Despite the push from B.C.'s ski industry to scrap mandatory helmet rules for workers, WorkSafe BC is moving forward with province-wide implementation next season.
That much was clear after a two-hour meeting on May 30 between WorkSafe BC and ski area representatives, and while it's a blow to some in the ski industry, there is now clarity and a level playing field going forward.
"We're disappointed... but at least that provides some clarity, whereas honestly going into the meeting we didn't know for sure what the policy or decision was because it has never been communicated clearly and it's certainly never been put in writing," said David Lynn, president of Canada West Ski Areas Association (CWSAA) who attended the meeting at the WorkSafe head office in Richmond with reps from Whistler Blackcomb, Seymour and Sun Peaks.
WorkSafe is now developing guidelines for helmet use, with industry input, with a goal to having rules in place for next ski season, or the end of the year.
"We recognize that developing helmet policies and implementing a helmet program will take some investment on the part of the impacted ski employers and we are working with industry to establish appropriate timeframes," said Kevin Molnar, WorkSafe's director, Lower Mainland Centre/North, in an emailed response.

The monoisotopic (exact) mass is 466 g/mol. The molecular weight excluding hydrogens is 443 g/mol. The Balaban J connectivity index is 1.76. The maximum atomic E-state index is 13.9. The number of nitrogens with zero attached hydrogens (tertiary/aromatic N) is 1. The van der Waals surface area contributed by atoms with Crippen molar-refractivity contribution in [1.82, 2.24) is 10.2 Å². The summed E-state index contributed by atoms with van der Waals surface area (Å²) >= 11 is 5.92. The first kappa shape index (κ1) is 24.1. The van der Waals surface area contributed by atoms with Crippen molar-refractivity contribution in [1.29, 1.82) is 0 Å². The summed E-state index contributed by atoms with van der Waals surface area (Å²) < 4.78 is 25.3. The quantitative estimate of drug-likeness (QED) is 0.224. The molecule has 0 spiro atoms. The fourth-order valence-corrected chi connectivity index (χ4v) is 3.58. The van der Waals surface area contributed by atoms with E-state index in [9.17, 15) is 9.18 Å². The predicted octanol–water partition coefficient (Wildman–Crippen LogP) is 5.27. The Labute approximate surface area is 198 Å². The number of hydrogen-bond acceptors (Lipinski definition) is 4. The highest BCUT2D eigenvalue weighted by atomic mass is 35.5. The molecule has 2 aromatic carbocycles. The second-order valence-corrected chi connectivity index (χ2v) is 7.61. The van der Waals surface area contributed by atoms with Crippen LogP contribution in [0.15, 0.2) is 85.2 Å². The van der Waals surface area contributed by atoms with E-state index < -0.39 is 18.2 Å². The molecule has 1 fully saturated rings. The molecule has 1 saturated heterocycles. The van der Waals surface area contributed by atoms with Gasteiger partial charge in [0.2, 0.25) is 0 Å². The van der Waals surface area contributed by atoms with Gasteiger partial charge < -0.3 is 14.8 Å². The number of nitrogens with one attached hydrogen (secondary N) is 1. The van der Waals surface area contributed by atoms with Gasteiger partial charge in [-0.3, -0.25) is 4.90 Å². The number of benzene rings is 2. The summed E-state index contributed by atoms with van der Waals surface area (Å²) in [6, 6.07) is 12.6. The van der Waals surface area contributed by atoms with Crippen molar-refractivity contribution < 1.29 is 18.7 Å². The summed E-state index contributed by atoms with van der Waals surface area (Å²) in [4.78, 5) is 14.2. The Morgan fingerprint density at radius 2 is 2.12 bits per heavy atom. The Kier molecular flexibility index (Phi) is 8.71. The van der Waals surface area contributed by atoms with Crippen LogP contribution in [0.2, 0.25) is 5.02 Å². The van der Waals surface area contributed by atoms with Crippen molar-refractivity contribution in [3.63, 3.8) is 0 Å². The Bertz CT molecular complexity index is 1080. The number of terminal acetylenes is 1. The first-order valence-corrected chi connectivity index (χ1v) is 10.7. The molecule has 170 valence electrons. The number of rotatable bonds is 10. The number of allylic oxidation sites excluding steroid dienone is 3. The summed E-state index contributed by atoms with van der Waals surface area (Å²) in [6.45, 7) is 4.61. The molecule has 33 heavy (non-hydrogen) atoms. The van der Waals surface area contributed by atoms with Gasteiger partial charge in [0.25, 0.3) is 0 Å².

Representatives from WorkSafe were not available to answer questions.
In May, Whistler Blackcomb scrambled to implement a helmet policy for its staff in the wake of two visits from local WorkSafe BC officers.
Since then, Lynn through the CWSAA, of which WB is a member, has been actively lobbying to have the helmet decision reversed through letters, conference calls and face-to-face meetings, to no avail.
He stressed that Canada West is not against helmets; rather it promotes the use of helmets and is pleased to see usage across the country on the rise at 83 per cent.
"If you could come to us and say that your statistics show that people who do not wear helmets are more likely to make head injury claims than those who do, then our inclination would be to support this. I don't think in good conscience we'd be able to do anything else," said Lynn.
"...Our frustration is in large part with the process, the lack of analysis, the lack of communication that went into this and the fact that it was largely driven by the lobbying effort of a helmet zealot."
The change comes as WorkSafe reinterprets Section 8.11 of the Workers Compensation Act which states: "Safety Headgear must be worn by a worker in any work area where there is a danger of head injury from falling, flying or thrown objects, or harmful contacts."
WorkSafe reps said there have been 120 head injury claims from workers in the ski industry over the last five years.
Whistler Blackcomb deferred comment to CWSAA.